I don't tell a whole lot of personal stories from my own wrestling experiences here at JT#1, but everyone once in a while I get an itch to. This is one of my favorites that I like to look back on every now and again. A humorous story with an important life lesson involving former Iowa State legend Eric Akin.
It was the summer of 2003. The year before my senior year of high school. I was attending a University of Nebraska wrestling camp where Eric Akin was an assistant at the time. While there, I was a part of team Pella. I actually attended Sigourney High School, but we didn't have enough kids go to the camp for our own team & for that fact neither did Knoxville. So we teamed up with Pella. My entire high school wrestling career I was a Sigourney Savage, but for that week in Nebraska, I wore the Pella Dutch green & white.
It was a pretty good week for me. Probably the best I ever wrestled my entire High School career. I guess it was because there was no pressure. I didn't have a Dad there to yell and scream at me if I lost. I didn't psyche myself out overthinking. I just wrestled. Overall that week I went 15-5. This included beating state qualifiers from Colorado & a state place-winner from Nevada, as well as a class 3A wrestler from Cedar Rapids Washington.
It was a good week for me until I wrestled Chris Dunkin who was on our team in a dual where the other team didn't have anyone at our weight. Chris just annihilated me. A cowcatcher to the back, up 5-0, he then got on top of me and turned me with two guillotines back to back. Up 11-0 going into the second, he let me up & took me down right away for a 13-1 lead. He then let me up again & took me down for a 15-2 lead. Third period started, he chose on the feet & took me down for a 17-2 technical fall.
It was embarrassing. Dunkin handed me my rear. I sat in the corner starring off into empty bleachers ashamed to look at anyone. I was in my own little world until I heard a voice.
"That was awful wasn't it?"
It was Eric Akin.
He asked me what happened out there and I told him that I wrestled like crap. He said he could see that, but why? Was Dunkin really that much better than me, or was I not focused? Was I not prepared?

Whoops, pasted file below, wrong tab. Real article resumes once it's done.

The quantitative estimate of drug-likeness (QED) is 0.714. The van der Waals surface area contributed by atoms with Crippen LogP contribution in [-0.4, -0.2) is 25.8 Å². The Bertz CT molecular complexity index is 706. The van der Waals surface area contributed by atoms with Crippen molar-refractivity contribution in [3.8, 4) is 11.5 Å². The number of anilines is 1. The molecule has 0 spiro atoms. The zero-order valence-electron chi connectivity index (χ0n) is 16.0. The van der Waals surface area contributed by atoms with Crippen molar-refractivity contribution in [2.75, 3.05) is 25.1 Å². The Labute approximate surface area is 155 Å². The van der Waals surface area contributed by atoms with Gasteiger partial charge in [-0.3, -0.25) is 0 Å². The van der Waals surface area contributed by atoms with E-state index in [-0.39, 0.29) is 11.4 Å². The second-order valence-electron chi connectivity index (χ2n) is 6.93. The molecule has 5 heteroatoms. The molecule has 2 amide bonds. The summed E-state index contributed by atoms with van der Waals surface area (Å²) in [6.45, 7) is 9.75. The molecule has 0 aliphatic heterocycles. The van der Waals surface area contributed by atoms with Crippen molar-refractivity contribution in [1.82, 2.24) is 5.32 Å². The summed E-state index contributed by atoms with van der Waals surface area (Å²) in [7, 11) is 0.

I told him I didn't know. He said I better figure it out & once I figured it out, there was an open mat with nothing happening on it. Challenge Dunkin to a rematch, he'd be there to officiate it.
I went up to my Coach and asked him if it'd be all right if I were challenge Dunkin to another match. He said he was more than cool with it. I then went up to Dunkin and asked him if he would wrestle me again. He agreed.
I think when we first walked out onto the mat, he thought he'd whip me again, but he soon found out once the whistle blew, that this time he had a fight on his hands. We fought in every position, neither one of us giving an inch to the other. After many attempts and no scoring, Dunkin was finally able to counter a shot of mine and go up 2-0. Second period I chose down & when Dunkin tried to throw in the boots I caught his leg & used it to tie up the match 2-2 with a reversal, as I was able to ride him out for the remainder of the period. We went into the third period tied 2-2. As the as closing seconds wound off the clock I took a shot. Dunkin countered, I recounted & in a scramble he came out on top. I had lost 4-2.
I walked off the match feeling pretty good about myself. There's a lot of difference between getting humiliated 17-2 & then losing a close 4-2 battle. My Coach was proud of me. Told me I wrestled so much better in match #2 than I had in match #1.
A big, goofy grin on my face, I sat feeling much better than I had felt previously. In my own little world starring off into space, I suddenly heard a voice again.
"I don't know what the Hell you're so happy about."
I turned to see that it was Eric Akin again.
"You Still lost."
It was a lessen to be learned. Should I have been happy that I was in the fight? That I gave it Hell & showed that I belonged on the mat with Dunkin? Or should I have still been dissatisfied that I didn't win? Dunkin was an Iowa High School State place-winner. Something way beyond anything I ever achieved. He was 5th in the championships. I look back on the match I had with him knowing that while I don't have any accolades or credentials of my own, I once nearly beat a kid who did.
I think sometimes we can have a habit of become content and complacent. I think sometimes because we did so much better the second time around than what we did the first time around, we forget that there is still more work to do. Chris Dunkin toyed around with me, chewed me up and spit me out 17-2 in our first match. In our second match, he had to do everything he could to overcome me in a last second 4-2 victory. Instead of thinking of what I could have done differently to maybe have won 4-2 instead of losing 4-2, I was concentrating solely upon the improvement I had already made, instead of the improvement that I still needed to make.
I think that's what Akin was trying to get across to me that day. I don't think the "you still lost" was code for, "go sit in the corner and mentally beat yourself up some more." I think it was, "Why did you lose that takedown battle at the end?" That I should be questioning myself, my coach, maybe even him for what strategy & techniques might have worked had I had that situation to do over again.
Wrestling is a tough sport as is life a tough endure. Nothing wrong with acknowledging our improvements, but we can't sit back and 100% satisfied with them either. There's always room for growth and to keep getting better.
I think that's the lesson Akin was going for. Hell, he might have meant something completely different. I don't know.
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